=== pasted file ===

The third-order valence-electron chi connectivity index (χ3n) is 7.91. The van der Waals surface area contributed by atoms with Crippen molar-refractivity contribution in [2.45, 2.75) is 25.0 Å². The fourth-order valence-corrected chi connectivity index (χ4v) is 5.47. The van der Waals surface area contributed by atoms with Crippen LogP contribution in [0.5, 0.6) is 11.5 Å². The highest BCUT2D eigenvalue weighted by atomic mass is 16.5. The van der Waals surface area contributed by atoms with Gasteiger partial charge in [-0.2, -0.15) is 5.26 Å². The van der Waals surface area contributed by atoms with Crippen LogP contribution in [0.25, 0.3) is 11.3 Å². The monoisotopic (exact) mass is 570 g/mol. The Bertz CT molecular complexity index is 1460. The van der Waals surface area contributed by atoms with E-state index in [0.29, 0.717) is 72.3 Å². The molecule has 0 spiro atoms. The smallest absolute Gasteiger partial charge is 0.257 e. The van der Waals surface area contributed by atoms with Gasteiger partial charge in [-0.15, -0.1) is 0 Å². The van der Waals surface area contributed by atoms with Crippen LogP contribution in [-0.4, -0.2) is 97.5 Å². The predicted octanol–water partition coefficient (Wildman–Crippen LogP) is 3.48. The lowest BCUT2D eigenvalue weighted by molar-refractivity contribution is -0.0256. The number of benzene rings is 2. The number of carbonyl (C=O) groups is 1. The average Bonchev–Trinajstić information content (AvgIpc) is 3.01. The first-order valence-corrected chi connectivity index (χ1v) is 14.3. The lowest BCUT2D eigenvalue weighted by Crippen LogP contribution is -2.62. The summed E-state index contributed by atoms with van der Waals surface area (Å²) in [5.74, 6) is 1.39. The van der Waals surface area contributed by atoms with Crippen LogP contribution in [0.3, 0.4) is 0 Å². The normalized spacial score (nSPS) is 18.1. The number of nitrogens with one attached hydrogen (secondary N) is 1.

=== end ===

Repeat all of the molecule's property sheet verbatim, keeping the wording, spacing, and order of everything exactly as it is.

The third-order valence-electron chi connectivity index (χ3n) is 7.91. The van der Waals surface area contributed by atoms with Crippen molar-refractivity contribution in [2.45, 2.75) is 25.0 Å². The fourth-order valence-corrected chi connectivity index (χ4v) is 5.47. The van der Waals surface area contributed by atoms with Crippen LogP contribution in [0.5, 0.6) is 11.5 Å². The highest BCUT2D eigenvalue weighted by atomic mass is 16.5. The van der Waals surface area contributed by atoms with Gasteiger partial charge in [-0.2, -0.15) is 5.26 Å². The van der Waals surface area contributed by atoms with Crippen LogP contribution in [0.25, 0.3) is 11.3 Å². The monoisotopic (exact) mass is 570 g/mol. The Bertz CT molecular complexity index is 1460. The van der Waals surface area contributed by atoms with E-state index in [0.29, 0.717) is 72.3 Å². The molecule has 0 spiro atoms. The smallest absolute Gasteiger partial charge is 0.257 e. The van der Waals surface area contributed by atoms with Gasteiger partial charge in [-0.15, -0.1) is 0 Å². The van der Waals surface area contributed by atoms with Crippen LogP contribution in [-0.4, -0.2) is 97.5 Å². The predicted octanol–water partition coefficient (Wildman–Crippen LogP) is 3.48. The lowest BCUT2D eigenvalue weighted by molar-refractivity contribution is -0.0256. The number of benzene rings is 2. The number of carbonyl (C=O) groups is 1. The average Bonchev–Trinajstić information content (AvgIpc) is 3.01. The first-order valence-corrected chi connectivity index (χ1v) is 14.3. The lowest BCUT2D eigenvalue weighted by Crippen LogP contribution is -2.62. The summed E-state index contributed by atoms with van der Waals surface area (Å²) in [5.74, 6) is 1.39. The van der Waals surface area contributed by atoms with Crippen LogP contribution in [0.3, 0.4) is 0 Å². The normalized spacial score (nSPS) is 18.1. The number of nitrogens with one attached hydrogen (secondary N) is 1.